Ottawa Hospital creates ‘Epic-in-a-box’ for portability
September 2, 2020
OTTAWA – The Ottawa Hospital has launched Epic-in-a-box, a briefcase-like package that allows staff and professionals to visit patients in their homes or at long-term care centres and easily access the hospital’s electronic health record system through a secure cell-phone connection.
That’s giving mobile professionals access to huge resources – such as the patient’s digital records, including everything from COVID-19 tests to X-rays to brain scans. The regionalized system contains the records of hundreds of thousands of patients, as six other hospitals are part of the network.
“The theory behind Epic-in-a-box was to open the box, open a laptop, plug in a password and not have to depend on a wireless network, or any other infrastructure, but be able to use full Epic functionality,” said John Trickett, director at The Ottawa Hospital.
In other words, Epic-in-a-box is an innovation that makes the power of Epic portable – and that translates to even more benefits for patients.
One of the biggest benefits for patients is convenience. For example, Epic-in-a-box has been used in long-term care homes where residents and staff were being tested for COVID-19.
“It means that those residents don’t have to travel to the hospital or the COVID-19 Assessment Centre to get a test,” said Rosemary Bickerton, site lead for the COVID-19 Assessment Centre at the Brewer Arena. “We can do exactly the same thing out of that box as we could do for you at Brewer.”
Healthcare professionals who use Epic-in-a-box will be able to meet patients in their homes or other locations, register new patients in the Epic system, and be able to see their charts, order tests and use Epic as if they were at the hospital.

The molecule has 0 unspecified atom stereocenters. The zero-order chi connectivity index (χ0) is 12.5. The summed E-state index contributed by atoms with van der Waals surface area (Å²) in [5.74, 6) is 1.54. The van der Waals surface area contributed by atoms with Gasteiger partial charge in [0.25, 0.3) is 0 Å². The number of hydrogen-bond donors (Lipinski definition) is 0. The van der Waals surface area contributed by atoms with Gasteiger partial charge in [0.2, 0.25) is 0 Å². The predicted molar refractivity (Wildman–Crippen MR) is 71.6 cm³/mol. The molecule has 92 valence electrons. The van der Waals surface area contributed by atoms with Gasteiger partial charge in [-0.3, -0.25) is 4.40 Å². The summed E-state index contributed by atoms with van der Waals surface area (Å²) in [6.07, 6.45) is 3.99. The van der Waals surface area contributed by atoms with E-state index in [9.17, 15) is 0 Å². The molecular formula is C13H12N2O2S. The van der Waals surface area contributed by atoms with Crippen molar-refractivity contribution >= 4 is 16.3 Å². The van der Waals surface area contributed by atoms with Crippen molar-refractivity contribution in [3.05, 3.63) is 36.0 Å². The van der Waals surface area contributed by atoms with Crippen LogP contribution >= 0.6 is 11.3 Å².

Since Epic-in-a-box is also fully integrated with MyChart, Epic’s patient portal, patients who have a MyChart account can receive their results securely on their laptop, tablet or smartphone as soon as they are available.
Unlike Epic in the hospital that requires a lot of infrastructure, Epic-in-a-box uses the same kind of technology as your cell phone, only much more secure.
“Cisco Meraki is a solution that allows us to make a network mobile,” said Jim Makris, manager of network services at The Ottawa Hospital. “It works off of the LTE network, so it works off a SIM just like a phone system. There’s no reliance on infrastructure required at any of the remote sites. All you need is power. You plug it in and it automatically makes a secure connection back to the hospital and provides connectivity for end devices.”
“It essentially creates a satellite unit outside the hospital with full hospital access,” said Stephen Roos, manager of Client Services. “As long as you have power, you can open the box and away you go.”
The system has numerous security and privacy measures built in. All users must input their Epic credentials to access the system. The Cisco Meraki device provides full 256-bit encryption to The Ottawa Hospital over a fully secure IP Sec tunnel.
Should the box be stolen or lost, the hospital can disable its connectivity. Moreover, no patient data is stored in the box itself; all patient data is securely stored in Epic, which contains its own robust security and privacy systems and protocols.
In the future, Epic-in-a-box could be used in many other environments, including remote communities in Nunavut, in a pop-up clinic, after a natural disaster or anywhere that does not have the full infrastructure of a hospital.